# Calculate $\lim_{x\to 0}\frac{\ln(\cos(2x))}{x\sin x}$

Problems with calculating

$$\lim_{x\rightarrow0}\frac{\ln(\cos(2x))}{x\sin x}$$

$$\lim_{x\rightarrow0}\frac{\ln(\cos(2x))}{x\sin x}=\lim_{x\rightarrow0}\frac{\ln(2\cos^{2}(x)-1)}{(2\cos^{2}(x)-1)}\cdot \left(\frac{\sin x}{x}\right)^{-1}\cdot\frac{(2\cos^{2}(x)-1)}{x^{2}}=0$$

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You have $n\to 0$. I guess you want $x\to 0$. You might also want to use \left( and \right) for self adjusting parenthesis. – Pedro Tamaroff Jan 10 '13 at 18:01
You're using \lim wrong. – Asaf Karagila Jan 10 '13 at 18:03
The most obvious problem is that $\lim_{x\to 0}\big(2\cos^2x-1)=1$, so your last factor blows up. – Brian M. Scott Jan 10 '13 at 18:03

The known limits you might wanna use are, for $x\to 0$

$$\frac{\log(1+x)}x\to 1$$

$$\frac{\sin x }x\to 1$$

With them, you get

\begin{align}\lim\limits_{x\to 0}\frac{\log(\cos 2x)}{x\sin x}&=\lim\limits_{x\to 0}\frac{\log(1-2\sin ^2 x)}{-2\sin ^2 x}\frac{-2\sin ^2 x}{x\sin x}\\&=-2\lim\limits_{x\to 0}\frac{\log(1-2\sin ^2 x)}{-2\sin ^2 x}\lim\limits_{x\to 0}\frac{\sin x}{x}\\&=-2\lim\limits_{u\to 0}\frac{\log(1+u)}{u}\lim\limits_{x\to 0}\frac{\sin x}{x}\\&=-2\cdot 1 \cdot 1 \\&=-2\end{align}

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$$\lim_{x\to\ 0}\frac{\log\cos 2x}{x\sin x}\stackrel{\text{L'Hospital}}=\lim_{x\to 0}\frac{-2\tan 2x}{\sin x+x\cos x}{}\stackrel{\text{L'H}}=\lim_{x\to 0}-\frac{4\sec 2x}{2\cos x-x\sin x}=-\frac{4}{2}=-2$$

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Nice Don, as always. +1 – Babak S. Jan 10 '13 at 19:53

I tink if you work as follows, you will get the answer better(I hope so):

When $\alpha(x)$ is very small, then $\ln(1+\alpha(x))\sim\alpha(x)$ so $$\ln\left(\cos(2x)\right)=\ln\left(1+(-2\sin^2(x)\right)\sim -2\sin^2(x)$$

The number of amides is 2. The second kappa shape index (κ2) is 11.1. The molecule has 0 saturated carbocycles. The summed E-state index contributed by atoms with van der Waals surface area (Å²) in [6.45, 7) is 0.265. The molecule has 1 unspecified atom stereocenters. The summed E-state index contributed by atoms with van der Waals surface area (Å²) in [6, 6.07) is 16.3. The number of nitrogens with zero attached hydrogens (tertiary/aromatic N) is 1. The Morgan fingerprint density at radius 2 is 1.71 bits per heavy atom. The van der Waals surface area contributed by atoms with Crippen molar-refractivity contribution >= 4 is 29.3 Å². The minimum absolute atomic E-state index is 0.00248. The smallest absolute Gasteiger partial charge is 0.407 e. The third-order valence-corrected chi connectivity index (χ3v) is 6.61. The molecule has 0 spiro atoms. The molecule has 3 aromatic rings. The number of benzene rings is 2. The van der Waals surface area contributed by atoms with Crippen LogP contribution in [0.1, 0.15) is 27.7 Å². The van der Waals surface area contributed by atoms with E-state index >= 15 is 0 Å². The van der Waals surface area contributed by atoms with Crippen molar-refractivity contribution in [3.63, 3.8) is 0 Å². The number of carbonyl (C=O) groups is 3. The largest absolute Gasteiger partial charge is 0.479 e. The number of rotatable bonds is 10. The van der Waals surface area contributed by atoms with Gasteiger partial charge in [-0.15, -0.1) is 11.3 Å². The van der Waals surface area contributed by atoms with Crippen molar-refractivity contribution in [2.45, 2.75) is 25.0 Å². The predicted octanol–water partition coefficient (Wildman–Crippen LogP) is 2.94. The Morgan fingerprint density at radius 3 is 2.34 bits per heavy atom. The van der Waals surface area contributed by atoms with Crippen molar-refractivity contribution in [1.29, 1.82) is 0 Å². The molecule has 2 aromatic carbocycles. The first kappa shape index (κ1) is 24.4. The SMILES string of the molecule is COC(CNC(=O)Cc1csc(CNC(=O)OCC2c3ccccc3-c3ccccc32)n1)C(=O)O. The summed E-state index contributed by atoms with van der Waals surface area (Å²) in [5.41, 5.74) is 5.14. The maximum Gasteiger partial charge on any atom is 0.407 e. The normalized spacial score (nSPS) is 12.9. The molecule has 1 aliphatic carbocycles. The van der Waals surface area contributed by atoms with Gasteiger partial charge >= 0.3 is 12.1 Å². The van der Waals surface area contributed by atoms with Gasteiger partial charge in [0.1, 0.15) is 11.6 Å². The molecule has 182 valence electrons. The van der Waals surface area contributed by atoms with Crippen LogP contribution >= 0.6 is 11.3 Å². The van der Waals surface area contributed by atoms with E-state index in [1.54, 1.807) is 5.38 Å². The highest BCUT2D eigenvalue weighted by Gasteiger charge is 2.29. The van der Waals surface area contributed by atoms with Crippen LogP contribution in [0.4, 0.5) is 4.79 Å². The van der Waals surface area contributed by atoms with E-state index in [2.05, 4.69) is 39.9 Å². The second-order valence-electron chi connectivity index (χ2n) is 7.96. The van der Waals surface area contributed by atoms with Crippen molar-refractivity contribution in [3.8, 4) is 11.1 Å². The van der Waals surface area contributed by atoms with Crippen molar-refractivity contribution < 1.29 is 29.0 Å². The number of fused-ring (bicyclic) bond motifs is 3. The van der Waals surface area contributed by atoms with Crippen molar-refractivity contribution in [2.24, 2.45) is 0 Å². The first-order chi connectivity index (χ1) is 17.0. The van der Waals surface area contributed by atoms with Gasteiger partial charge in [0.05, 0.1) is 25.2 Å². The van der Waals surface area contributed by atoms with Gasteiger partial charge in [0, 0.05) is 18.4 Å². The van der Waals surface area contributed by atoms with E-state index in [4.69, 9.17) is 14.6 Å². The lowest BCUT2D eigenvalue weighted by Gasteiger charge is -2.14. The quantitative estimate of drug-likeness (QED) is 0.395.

Now take your limit with this fact again. It is $-2$.

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Nice your way (+1) – user 1618033 Feb 7 '13 at 11:13
@Chris'ssister: Thanks. it is kind of you. – Babak S. Feb 7 '13 at 11:36
Nicely done (+1)... – amWhy Feb 10 '13 at 14:40

$\lim_{x\to0}\cos 2x=1$ not $0$ unlike $\sin x$ so we can not write $\lim_{x\rightarrow0}\frac{\ln(2\cos^{2}(x)-1)}{(2\cos^{2}(x)-1)}$ to utilize $\lim_{y\to 0}\frac{\ln(1+y)}y=1$

Instead, we can try in the following way: $$\frac{\ln(1-2\sin^2x)}{x\sin x}=(-2)\frac{\ln(1-2\sin^2x)}{(-2\sin^2x)}\frac{\sin x}x$$

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As $x$ tends to $0$, $\cos(2x)$ tends to $1$. Hence, using $\ln(1+u) \sim u$, $\sin u \sim u$ and $1 - \cos u\sim \frac{u^2}{2}$, $$\frac{\ln(\cos(2x))}{x\sin x} \sim \frac{\cos(2x)-1}{x\times x} \sim \frac{-\frac{(2x)^2}{2}}{x^2} \sim - 2$$

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$$\lim_{x\to 0}\frac{\ln(\cos(2x))}{x\sin x}=\lim_{x\to 0}\frac{\ln(\cos(2x))}{1-\cos 2x}\times\lim_{x\to 0}\frac{x}{\sin x}\times\lim_{x\to 0}\frac{1-\cos 2x }{(2x)^2}\times4=-1\times1\times2=-2$$

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I think in your last fraction, it should be $x^2$ instead of $(2x)^2$ in the denominator, no? – Nils Matthes Feb 7 '13 at 11:09
@NilsMatthes: but then I multiplied all by $4$. – user 1618033 Feb 7 '13 at 11:12
oh, I see. Nevermind... – Nils Matthes Feb 7 '13 at 11:15